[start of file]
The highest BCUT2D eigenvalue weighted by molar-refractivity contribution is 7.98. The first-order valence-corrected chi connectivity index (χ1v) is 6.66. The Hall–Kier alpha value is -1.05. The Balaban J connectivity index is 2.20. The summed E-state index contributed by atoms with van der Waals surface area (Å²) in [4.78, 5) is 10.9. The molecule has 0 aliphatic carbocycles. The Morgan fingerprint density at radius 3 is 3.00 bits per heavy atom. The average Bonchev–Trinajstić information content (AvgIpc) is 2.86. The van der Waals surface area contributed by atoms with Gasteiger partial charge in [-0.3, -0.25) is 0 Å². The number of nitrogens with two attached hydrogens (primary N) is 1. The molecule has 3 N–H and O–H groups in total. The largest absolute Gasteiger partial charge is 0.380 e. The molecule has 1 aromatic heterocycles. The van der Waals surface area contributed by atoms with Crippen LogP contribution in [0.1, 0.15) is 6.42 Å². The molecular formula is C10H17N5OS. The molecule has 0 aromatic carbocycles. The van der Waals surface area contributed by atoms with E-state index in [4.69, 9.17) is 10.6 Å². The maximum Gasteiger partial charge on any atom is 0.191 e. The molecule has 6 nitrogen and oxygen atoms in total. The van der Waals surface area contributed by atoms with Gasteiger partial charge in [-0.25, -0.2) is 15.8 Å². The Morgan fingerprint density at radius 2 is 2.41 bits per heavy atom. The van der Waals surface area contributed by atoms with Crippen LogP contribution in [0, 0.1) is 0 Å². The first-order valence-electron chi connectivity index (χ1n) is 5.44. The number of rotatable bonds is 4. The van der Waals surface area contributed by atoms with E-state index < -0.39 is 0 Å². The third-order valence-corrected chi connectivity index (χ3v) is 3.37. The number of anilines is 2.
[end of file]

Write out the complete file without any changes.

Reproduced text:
The highest BCUT2D eigenvalue weighted by molar-refractivity contribution is 7.98. The first-order valence-corrected chi connectivity index (χ1v) is 6.66. The Hall–Kier alpha value is -1.05. The Balaban J connectivity index is 2.20. The summed E-state index contributed by atoms with van der Waals surface area (Å²) in [4.78, 5) is 10.9. The molecule has 0 aliphatic carbocycles. The Morgan fingerprint density at radius 3 is 3.00 bits per heavy atom. The average Bonchev–Trinajstić information content (AvgIpc) is 2.86. The van der Waals surface area contributed by atoms with Gasteiger partial charge in [-0.3, -0.25) is 0 Å². The number of nitrogens with two attached hydrogens (primary N) is 1. The molecule has 3 N–H and O–H groups in total. The largest absolute Gasteiger partial charge is 0.380 e. The molecule has 1 aromatic heterocycles. The van der Waals surface area contributed by atoms with Crippen LogP contribution in [0.1, 0.15) is 6.42 Å². The molecular formula is C10H17N5OS. The molecule has 0 aromatic carbocycles. The van der Waals surface area contributed by atoms with E-state index in [4.69, 9.17) is 10.6 Å². The maximum Gasteiger partial charge on any atom is 0.191 e. The molecule has 6 nitrogen and oxygen atoms in total. The van der Waals surface area contributed by atoms with Gasteiger partial charge in [-0.25, -0.2) is 15.8 Å². The Morgan fingerprint density at radius 2 is 2.41 bits per heavy atom. The van der Waals surface area contributed by atoms with Crippen LogP contribution in [0, 0.1) is 0 Å². The first-order valence-electron chi connectivity index (χ1n) is 5.44. The number of rotatable bonds is 4. The van der Waals surface area contributed by atoms with E-state index < -0.39 is 0 Å². The third-order valence-corrected chi connectivity index (χ3v) is 3.37. The number of anilines is 2.